5

I am surprised with behaviour of awk while performing floating point calculations. It lead me to wrong calculation on table data.

$ awk 'BEGIN {print 2.3/0.1}'
23  <-- Ok
$ awk 'BEGIN {print int(2.3/0.1)}'
22  <-- Wrong!

$ awk 'BEGIN {print 2.3-2.2==0.1}'
0   <-- Surprise!
$ awk 'BEGIN {print 2.3-2.2>0.1}'  <-- Din't produce any output :(
$ awk 'BEGIN {print 2.3-2.2<0.1}'
1   <-- Totally confused now ...

Can somebody throw light as to what's happing here?

EDIT 1

As pointed by @fedorqui, output of second last command goes to file named 0.1 because of redirection operator (>).

Then how am I supposed to perform greater than (>) operation?

Solution to it is also given by @fedorqui

$ awk 'BEGIN {print (2.3-2.2>0.1)}'
0  <-- Wrong!
4
  • 3
    +1 for interesting question. I found some info --> gnu.org/software/gawk/manual/html_node/… Note also that awk 'BEGIN {print 2.3-2.2>0.1}' writes the result of 2.3-2.2 in a file with 0.1 name. – fedorqui 'SO stop harming' Oct 29 '13 at 11:12
  • @fedorqui I also searched on this topic. All they say is expect unexpected behaviour! How am I supposed to solve my problem accurately? I tried solving in perl but unfortunately it also misbehaves, may be in different way. – jkshah Oct 29 '13 at 11:17
  • @fedorqui thanks for pointing that out. I have updated question with addition query! – jkshah Oct 29 '13 at 11:25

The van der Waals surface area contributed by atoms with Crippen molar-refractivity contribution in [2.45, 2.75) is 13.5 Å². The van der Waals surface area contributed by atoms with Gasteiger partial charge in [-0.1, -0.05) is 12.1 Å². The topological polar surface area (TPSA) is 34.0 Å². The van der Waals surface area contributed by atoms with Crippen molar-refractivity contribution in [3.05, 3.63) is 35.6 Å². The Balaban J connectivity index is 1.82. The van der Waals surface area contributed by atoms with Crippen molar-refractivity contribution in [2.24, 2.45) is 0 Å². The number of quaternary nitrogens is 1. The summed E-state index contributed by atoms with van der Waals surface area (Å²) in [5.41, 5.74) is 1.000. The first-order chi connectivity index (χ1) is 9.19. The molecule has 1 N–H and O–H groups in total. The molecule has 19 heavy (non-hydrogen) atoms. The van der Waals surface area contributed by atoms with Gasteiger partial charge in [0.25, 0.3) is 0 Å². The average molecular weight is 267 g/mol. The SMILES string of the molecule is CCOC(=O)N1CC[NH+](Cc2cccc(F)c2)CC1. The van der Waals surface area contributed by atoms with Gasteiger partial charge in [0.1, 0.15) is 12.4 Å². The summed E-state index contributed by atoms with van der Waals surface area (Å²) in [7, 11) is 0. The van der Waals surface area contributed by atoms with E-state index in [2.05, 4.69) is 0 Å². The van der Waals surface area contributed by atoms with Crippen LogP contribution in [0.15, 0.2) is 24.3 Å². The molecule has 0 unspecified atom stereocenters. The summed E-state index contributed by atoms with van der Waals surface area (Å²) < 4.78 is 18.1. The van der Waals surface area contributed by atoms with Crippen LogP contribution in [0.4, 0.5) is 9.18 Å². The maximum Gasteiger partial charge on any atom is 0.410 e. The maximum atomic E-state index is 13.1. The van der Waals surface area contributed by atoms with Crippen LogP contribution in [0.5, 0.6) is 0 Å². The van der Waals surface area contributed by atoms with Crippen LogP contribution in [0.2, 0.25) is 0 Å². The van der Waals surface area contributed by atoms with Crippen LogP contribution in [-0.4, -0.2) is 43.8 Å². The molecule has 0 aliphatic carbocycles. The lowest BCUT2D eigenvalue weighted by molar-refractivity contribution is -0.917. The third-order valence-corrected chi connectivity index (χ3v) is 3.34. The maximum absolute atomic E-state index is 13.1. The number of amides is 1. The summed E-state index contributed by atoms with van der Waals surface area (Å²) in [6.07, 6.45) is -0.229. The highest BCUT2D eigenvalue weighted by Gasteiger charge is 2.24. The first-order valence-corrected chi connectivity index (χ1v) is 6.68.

• 2
    For this I guess the solution is to do awk 'BEGIN {print (2.3-2.2>0.1)}'. For the rest, I am still checking, it is a juicy topic. – fedorqui 'SO stop harming' Oct 29 '13 at 12:34
9

The following section from the manual should help you understand the issue you're observing:

15.1.1.2 Floating Point Numbers Are Not Abstract Numbers

Unlike numbers in the abstract sense (such as what you studied in high school or college arithmetic), numbers stored in computers are limited in certain ways. They cannot represent an infinite number of digits, nor can they always represent things exactly. In particular, floating-point numbers cannot always represent values exactly. Here is an example:

 $ awk '{ printf("%010d\n", $1 * 100) }'
 515.79
 -| 0000051579
 515.80
 -| 0000051579
 515.81
 -| 0000051580
 515.82
 -| 0000051582
 Ctrl-d

This shows that some values can be represented exactly, whereas others are only approximated. This is not a “bug” in awk, but simply an artifact of how computers represent numbers.


A highly recommended reading:

What every computer scientist should know about floating-point arithmetic

2

Your Answer

By clicking “Post Your Answer”, you agree to our terms of service, privacy policy and cookie policy

Not the answer you're looking for? Browse other questions tagged or ask your own question.